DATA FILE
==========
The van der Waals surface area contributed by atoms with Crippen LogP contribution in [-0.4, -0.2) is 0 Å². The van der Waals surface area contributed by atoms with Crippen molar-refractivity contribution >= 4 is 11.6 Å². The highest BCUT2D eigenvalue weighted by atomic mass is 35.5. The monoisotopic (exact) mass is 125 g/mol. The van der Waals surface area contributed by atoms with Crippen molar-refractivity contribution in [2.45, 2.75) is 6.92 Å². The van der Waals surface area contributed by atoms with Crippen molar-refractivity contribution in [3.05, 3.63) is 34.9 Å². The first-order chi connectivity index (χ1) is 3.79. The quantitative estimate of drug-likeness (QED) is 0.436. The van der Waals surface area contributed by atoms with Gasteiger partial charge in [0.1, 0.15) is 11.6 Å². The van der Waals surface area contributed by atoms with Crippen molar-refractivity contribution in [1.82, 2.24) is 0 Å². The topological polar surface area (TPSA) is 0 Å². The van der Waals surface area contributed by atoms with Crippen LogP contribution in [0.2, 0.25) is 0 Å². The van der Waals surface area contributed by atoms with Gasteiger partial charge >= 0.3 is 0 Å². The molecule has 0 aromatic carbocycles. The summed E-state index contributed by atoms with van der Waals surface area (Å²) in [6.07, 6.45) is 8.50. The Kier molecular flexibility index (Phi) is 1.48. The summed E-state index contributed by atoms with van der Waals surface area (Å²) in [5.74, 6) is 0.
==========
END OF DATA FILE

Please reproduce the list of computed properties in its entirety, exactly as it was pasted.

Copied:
The van der Waals surface area contributed by atoms with Crippen LogP contribution in [-0.4, -0.2) is 0 Å². The van der Waals surface area contributed by atoms with Crippen molar-refractivity contribution >= 4 is 11.6 Å². The highest BCUT2D eigenvalue weighted by atomic mass is 35.5. The monoisotopic (exact) mass is 125 g/mol. The van der Waals surface area contributed by atoms with Crippen molar-refractivity contribution in [2.45, 2.75) is 6.92 Å². The van der Waals surface area contributed by atoms with Crippen molar-refractivity contribution in [3.05, 3.63) is 34.9 Å². The first-order chi connectivity index (χ1) is 3.79. The quantitative estimate of drug-likeness (QED) is 0.436. The van der Waals surface area contributed by atoms with Gasteiger partial charge in [0.1, 0.15) is 11.6 Å². The van der Waals surface area contributed by atoms with Crippen molar-refractivity contribution in [1.82, 2.24) is 0 Å². The topological polar surface area (TPSA) is 0 Å². The van der Waals surface area contributed by atoms with Crippen LogP contribution in [0.2, 0.25) is 0 Å². The van der Waals surface area contributed by atoms with Gasteiger partial charge >= 0.3 is 0 Å². The molecule has 0 aromatic carbocycles. The summed E-state index contributed by atoms with van der Waals surface area (Å²) in [6.07, 6.45) is 8.50. The Kier molecular flexibility index (Phi) is 1.48. The summed E-state index contributed by atoms with van der Waals surface area (Å²) in [5.74, 6) is 0.